No Apologies, But Most Japanese View Obama's Historic Visit to Hiroshima Positively

President Obama visits Hiroshima

Iconic image of Obama comforting Mori Shigeaki, a hibakusha A-bomb survivor at Hiroshima Peace Memorial Park on Friday, May 27. Screencap from ANN.

Following President Barack Obama's historic visit to the Hiroshima Peace Memorial Park in Japan on May 27, a nationwide poll conducted by Kyodo News showed that 98% of Japanese respondents viewed the American president's visit to Hiroshima positively. In the poll, 74.5% of respondents accepted the fact there was no apology for the 1945 atomic bombings.

This was the first time a US president had visited Hiroshima since the city was destroyed by an American atomic bomb on August 6, 1945.

While there was some debate that Obama's visit to Hiroshima was intended to be an apology for the destruction inflicted on Hiroshima, the president's trip was intended to recognize what had happened more than seventy years before, and also make a plea for nuclear non-proliferation.

About 30% of the population of Hiroshima was killed by the blast the subsequent firestorm that raged through the city. At least 140,000 people would die as a result of the bombing by the end of 1945.

The sheer scope and violence of the destruction that occurred at Hiroshima, and then again three days later at Nagasaki on August 9 has ignited a debate about whether or not the bombing of Hiroshima and Nagasaki should be considered war crimes, acts of state terror or a pragmatic way to end the Pacific War and spare human life.

How hard can it be to say “sorry”?

Obama's historic visit to Hiroshima occurred after a G7 meeting in Japan, and followed US Secretary of State John Kerry's visit to the city on April 11, as well US Ambassador to Japan Caroline Kennedy's equally unprecedented visit in 2015.

President Obama's visit to Hiroshima Peace Memorial Park included a wreath-laying ceremony, a short speech and an exchange with hibakusha, the survivors of the atomic bombing.

Cables leaked by Wikileaks in 2011 show that there has long been strong opposition by American officials to a visit by President Obama to Hiroshima. According to the Asahi Shimbun and other news outlets, US officials were extremely anxious that any exchanges between Obama and survivors of the atomic bombing not leave the impression that an apology of any kind was involved.

Instead, the meeting produced the iconic image of American President Obama hugging Mori Shigeaki, a survivor of the American bombing who went on to research and track down the fate of American prisoners of war who were in Hiroshima at the time of the Aug. 6, 1945, bombing and died as a result.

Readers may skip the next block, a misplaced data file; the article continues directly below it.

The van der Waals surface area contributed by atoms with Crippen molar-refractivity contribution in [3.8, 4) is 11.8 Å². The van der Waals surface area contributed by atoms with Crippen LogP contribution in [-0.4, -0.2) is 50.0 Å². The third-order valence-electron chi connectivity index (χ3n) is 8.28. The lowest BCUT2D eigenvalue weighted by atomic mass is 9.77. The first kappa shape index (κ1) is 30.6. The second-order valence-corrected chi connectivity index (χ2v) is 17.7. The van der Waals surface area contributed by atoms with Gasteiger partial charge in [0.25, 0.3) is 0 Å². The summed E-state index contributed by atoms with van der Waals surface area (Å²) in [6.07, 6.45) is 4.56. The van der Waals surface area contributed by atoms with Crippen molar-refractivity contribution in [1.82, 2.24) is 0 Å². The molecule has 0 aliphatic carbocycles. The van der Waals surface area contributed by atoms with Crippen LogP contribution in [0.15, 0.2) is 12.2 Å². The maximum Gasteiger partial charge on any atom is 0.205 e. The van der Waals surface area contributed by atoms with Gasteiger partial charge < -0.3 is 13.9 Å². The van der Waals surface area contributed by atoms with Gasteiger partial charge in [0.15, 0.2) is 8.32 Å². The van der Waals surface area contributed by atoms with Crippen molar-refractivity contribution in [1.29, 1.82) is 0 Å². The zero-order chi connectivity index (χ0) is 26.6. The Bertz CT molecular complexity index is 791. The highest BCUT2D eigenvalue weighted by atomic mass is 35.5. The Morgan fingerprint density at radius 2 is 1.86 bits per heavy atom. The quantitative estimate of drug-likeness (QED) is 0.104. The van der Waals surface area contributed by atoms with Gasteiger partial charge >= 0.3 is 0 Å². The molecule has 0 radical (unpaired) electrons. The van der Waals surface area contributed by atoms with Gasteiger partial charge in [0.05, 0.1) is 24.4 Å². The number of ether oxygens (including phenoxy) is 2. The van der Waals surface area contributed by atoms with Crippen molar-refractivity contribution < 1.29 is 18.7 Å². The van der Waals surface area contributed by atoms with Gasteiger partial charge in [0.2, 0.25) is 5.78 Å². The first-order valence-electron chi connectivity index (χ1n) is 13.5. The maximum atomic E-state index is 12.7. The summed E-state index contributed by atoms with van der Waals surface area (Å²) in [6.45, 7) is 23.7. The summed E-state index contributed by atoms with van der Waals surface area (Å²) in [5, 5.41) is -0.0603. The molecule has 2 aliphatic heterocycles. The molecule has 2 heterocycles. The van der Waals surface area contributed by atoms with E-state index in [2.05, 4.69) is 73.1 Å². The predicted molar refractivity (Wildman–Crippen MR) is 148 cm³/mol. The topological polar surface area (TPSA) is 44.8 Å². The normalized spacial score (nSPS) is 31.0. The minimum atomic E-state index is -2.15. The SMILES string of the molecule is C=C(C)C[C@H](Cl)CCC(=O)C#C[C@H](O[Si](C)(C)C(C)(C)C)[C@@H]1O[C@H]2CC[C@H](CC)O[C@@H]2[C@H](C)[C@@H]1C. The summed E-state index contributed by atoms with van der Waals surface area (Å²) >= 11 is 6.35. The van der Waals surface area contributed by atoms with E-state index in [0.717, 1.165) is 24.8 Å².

While there were no words of apology, this one act expresses the feelings everyone has (on this day).

Many Japanese newspapers reprinted the full text of Obama's speech in Hiroshima, which in part calls for the abolition of nuclear weapons:

But among the nations, like my own, that hold nuclear stockpiles, we must have the courage to escape the logic of fear and pursue a world without them. We may not realize this goal in my lifetime, but persistent effort can roll back the possibility of catastrophe.

Japanese people rate Obama's Hiroshima visit a success

Not everyone was satisfied with President Obama's visit. For example, atomic bomb victims in Nagasaki, which was also attacked in August 1945, said they wished the president would have visited their city too.

Although President Obama will shortly begin his visit to Hiroshima, people have been gathering since morning in a Peace Park in Nagasaki, the other city that was bombed in 1945. Those gathered in Nagasaki are calling for an end to nuclear weapons, and are praying to the victims of the atom bomb. One hibakusha says he wishes Obama would also have come to Nagasaki.

As well, surviving Korean hibakusha pressed for a formal apology from the United States, along with a visit to the A-Bomb cenotaph in South Korea.  Korea was a Japanese colony at the time of the bombing, and at least 70,000 to 100,000 Koreans were in Hiroshima and Nagasaki when the bombs fell.

Some Japanese Twitter users wondered why President Obama only spent ten minutes visiting the Hiroshima Peace Memorial Museum following the ceremony at the Peace Park:

President Obama only spent ten minutes in the Hiroshima Peace Memorial Museum… wasn't his visit a little bit short? What could he possibly have seen in so short a time?

However, Twitter user @satoss_kiki‘s reflections on the perceived shortness of Obama's visit inside the museum went viral.

Although the self-described “housewife from the sticks” (田舎のおばちゃん, inaka no obachan) has just 263 followers on Twitter, her rebuttal to the idea that Obama's visit to the museum was overly short was retweeted nearly 30,000 times:

While you may think that the President's ten-minute to the museum was meaningless, but keep in mind that Obama despite his busy schedule he managed to make time to go there. It wasn't “just ten minutes” to the President.



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